Subhash K Jha speaks about Mickey Virus

Subhash K Jha speaks about Mickey Virus Ah, it takes all sorts! Especially in this day and age of instant information; who knows what you might run into on your computer? Mickey Virus is Bollywood's first full-fledged film on the virtual world. The hero – if we may call Manish Paul's languid lazy vagabondish character that is of a computer hacker, and one who likes to take his time over every punch of the keyboard. He is a bit of a bum, you know! Mercifully debutant director Saurabh Varma's film moves in a mood defiantly opposite to the hero's indolent indiscretions. Tightly-scripted, cleverly-worded and arrestingly encrypted Mickey Virus drags the hackers' hemisphere into the hectic mode.

I am tempted to use computer jargon to describe the ultra-svelte moves that define the virtual progression of this slickly-executed cyber-drama. Alas, I am not as equipped as our debutant hero and his comp-friendly pals (with names like 'Floppy' and 'Chutney') to throw around electronic jargon. Never mind! Even if your familiarity with the virtual world is minimal, Mickey Virus makes for enjoyable viewing. It's voguish vibrant, vital and viral, and yet extremely fastidious about keeping the plot above the temptation of throwing virtual weight around.

First and foremost this a well-woven thriller about an average 20-something Delhi dude who falls in love and falls into a cyber-trap and hits his head into a scam that could destroy his life. Costa-Gavras on a Shoojit Sircar mission? To reveal any more of the plot would be akin to giving away the film's USPs. Suffice it to say that the debutant director knows his cinema as closely as he knows his computer. He weaves cinematic elements into a kind of one-night-in-the-life-of … tale that spins in dizzying motions. If Sudhir Mishra had made this film it would be titled Iss Raat Ki Cyber Nahin.

Delhi, that favourite sheher of many recent, decent and indecent, dramas and thrillers, is again caught in sinister provocative postures. The roads and lanes, Nehru Place or a chowmein outlet, every outdoor location has a story to tell. Strange, how Manish Paul, switching effortlessly from his cocky on-stage antics on reality shows to a kind of languorous screen appearance that is dangerously close to Ranbir Kapoor's Sid-meets-Besharam act, pulls out all stops to make Mickey look real to the point of being your next door neighbour's son, much in the same way as Ayushmann Khurrana. Only, Manish is goofier, more adventurous in his exploration of adrift urbanite. He is undoubtedly an interesting actor with an unpremeditated screen presence.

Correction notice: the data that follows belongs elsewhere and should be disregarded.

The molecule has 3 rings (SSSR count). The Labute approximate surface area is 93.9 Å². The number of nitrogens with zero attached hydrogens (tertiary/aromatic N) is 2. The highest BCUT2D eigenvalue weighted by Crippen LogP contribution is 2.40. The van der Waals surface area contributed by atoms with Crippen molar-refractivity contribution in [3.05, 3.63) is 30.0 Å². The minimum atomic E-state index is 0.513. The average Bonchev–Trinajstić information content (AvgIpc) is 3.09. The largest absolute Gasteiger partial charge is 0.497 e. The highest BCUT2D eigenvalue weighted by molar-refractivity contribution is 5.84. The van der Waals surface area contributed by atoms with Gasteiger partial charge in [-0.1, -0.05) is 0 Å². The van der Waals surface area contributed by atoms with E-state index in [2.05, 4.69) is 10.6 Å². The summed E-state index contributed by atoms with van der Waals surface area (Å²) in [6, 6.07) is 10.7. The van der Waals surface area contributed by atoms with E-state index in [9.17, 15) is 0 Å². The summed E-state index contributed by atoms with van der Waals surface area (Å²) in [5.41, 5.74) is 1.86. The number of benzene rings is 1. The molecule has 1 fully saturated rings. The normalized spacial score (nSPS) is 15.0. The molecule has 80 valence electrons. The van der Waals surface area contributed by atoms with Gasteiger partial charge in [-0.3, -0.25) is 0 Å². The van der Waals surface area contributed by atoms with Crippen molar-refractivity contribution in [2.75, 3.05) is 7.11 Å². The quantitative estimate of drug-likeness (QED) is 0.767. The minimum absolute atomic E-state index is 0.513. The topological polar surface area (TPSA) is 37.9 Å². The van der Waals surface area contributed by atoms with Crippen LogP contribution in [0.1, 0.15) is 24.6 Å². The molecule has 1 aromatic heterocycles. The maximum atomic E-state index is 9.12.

Let's put it this way – if over-instruction obstructs Mickey's dexterity on the computer, then too many rehearsals are sure to spoil Manish Paul's camera-friendliness. It remains to be seen where Manish Paul takes his wastrel's insouciance next. Mickey Virus gives the debutant a chance to romance the dark side of youngistan with unselfconscious fluidity. There is also a cutely written romance woven into the hacker's tale. Eli Avram currently locked away in Bigg Boss house shows up as a manifestation of… well, Manish Paul's virtual fantasy named Kungfu Chameli. There is an endearing courtship plan blessedly not over-punctuated by songs. God Forbid! Manish's Mickey probably doesn't even watch Bollywood films! For a newcomer to shoulder a thriller adeptly there must be some accomplished actors around him for support. Manish Paul, lucky sod, gets his namesake Manish Choudhary as a stern placid police officer who needs Mickey's hacking skills to crack an international gang. Choudhary is in fine (uni)form. But the very talented Varun Badola as Choudhary's assistant is a scene stealer. Mouthing the film's catchiest lines casually, Badola brings more to his role than what's written for the character. The rest of the supporting cast too gets into the mood of the plot.

Undoubtedly Mickey Virus is Manish Paul's made-to-order vehicle. He casually invites us into his suddenly-troubled world and then persuades us to cringe at the progressive crisis built around Delhi's cyber stratosphere. The uniqueness of the plot works effectively in covering up the loopholes and rather embarrassing coincidences that bridge various dramatic elements in the plot. It does get far-flung. But the leaps are made without fractured bones.

Quirky, colourful, frenetic, agile and hectic Mickey Virus is a 'virtually' interesting way for Manish Paul and his director Saurabh Varma to start their careers. This is an oddball of a movie that tries to make sense of the senseless whirligig of urban internet-driven lifestyles.

What the 'hack'! Just go out there and have fun.

Article written by staff at Bollywood Hungama. Read more

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